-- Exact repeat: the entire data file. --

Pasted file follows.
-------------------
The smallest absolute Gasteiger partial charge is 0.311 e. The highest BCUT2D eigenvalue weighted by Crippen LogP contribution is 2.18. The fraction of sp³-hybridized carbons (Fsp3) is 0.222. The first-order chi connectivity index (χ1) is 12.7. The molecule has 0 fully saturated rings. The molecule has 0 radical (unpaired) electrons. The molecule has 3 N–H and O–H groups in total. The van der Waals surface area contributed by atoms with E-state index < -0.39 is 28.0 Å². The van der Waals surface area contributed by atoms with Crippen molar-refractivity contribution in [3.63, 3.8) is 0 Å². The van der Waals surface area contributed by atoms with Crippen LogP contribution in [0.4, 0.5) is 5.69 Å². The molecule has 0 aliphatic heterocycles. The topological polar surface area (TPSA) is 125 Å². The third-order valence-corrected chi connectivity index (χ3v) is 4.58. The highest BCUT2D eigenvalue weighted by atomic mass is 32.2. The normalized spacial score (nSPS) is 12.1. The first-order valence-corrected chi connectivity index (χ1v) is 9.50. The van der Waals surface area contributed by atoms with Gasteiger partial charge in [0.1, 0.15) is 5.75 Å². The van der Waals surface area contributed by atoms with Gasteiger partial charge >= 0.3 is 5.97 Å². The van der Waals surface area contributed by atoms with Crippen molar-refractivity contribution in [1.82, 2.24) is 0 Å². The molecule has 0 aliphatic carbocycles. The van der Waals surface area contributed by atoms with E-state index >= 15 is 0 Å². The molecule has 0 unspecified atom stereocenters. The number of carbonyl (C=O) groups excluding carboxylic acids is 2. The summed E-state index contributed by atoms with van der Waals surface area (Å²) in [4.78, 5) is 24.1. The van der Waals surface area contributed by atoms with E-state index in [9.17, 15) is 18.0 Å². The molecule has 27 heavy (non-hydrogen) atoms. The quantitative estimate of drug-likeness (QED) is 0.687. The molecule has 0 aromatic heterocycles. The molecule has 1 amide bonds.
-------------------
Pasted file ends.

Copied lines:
The smallest absolute Gasteiger partial charge is 0.311 e. The highest BCUT2D eigenvalue weighted by Crippen LogP contribution is 2.18. The fraction of sp³-hybridized carbons (Fsp3) is 0.222. The first-order chi connectivity index (χ1) is 12.7. The molecule has 0 fully saturated rings. The molecule has 0 radical (unpaired) electrons. The molecule has 3 N–H and O–H groups in total. The van der Waals surface area contributed by atoms with E-state index < -0.39 is 28.0 Å². The van der Waals surface area contributed by atoms with Crippen molar-refractivity contribution in [3.63, 3.8) is 0 Å². The van der Waals surface area contributed by atoms with Crippen LogP contribution in [0.4, 0.5) is 5.69 Å². The molecule has 0 aliphatic heterocycles. The topological polar surface area (TPSA) is 125 Å². The third-order valence-corrected chi connectivity index (χ3v) is 4.58. The highest BCUT2D eigenvalue weighted by atomic mass is 32.2. The normalized spacial score (nSPS) is 12.1. The first-order valence-corrected chi connectivity index (χ1v) is 9.50. The van der Waals surface area contributed by atoms with Gasteiger partial charge in [0.1, 0.15) is 5.75 Å². The van der Waals surface area contributed by atoms with Gasteiger partial charge >= 0.3 is 5.97 Å². The van der Waals surface area contributed by atoms with Crippen molar-refractivity contribution in [1.82, 2.24) is 0 Å². The molecule has 0 aliphatic carbocycles. The van der Waals surface area contributed by atoms with E-state index >= 15 is 0 Å². The molecule has 0 unspecified atom stereocenters. The number of carbonyl (C=O) groups excluding carboxylic acids is 2. The summed E-state index contributed by atoms with van der Waals surface area (Å²) in [4.78, 5) is 24.1. The van der Waals surface area contributed by atoms with E-state index in [9.17, 15) is 18.0 Å². The molecule has 27 heavy (non-hydrogen) atoms. The quantitative estimate of drug-likeness (QED) is 0.687. The molecule has 0 aromatic heterocycles. The molecule has 1 amide bonds.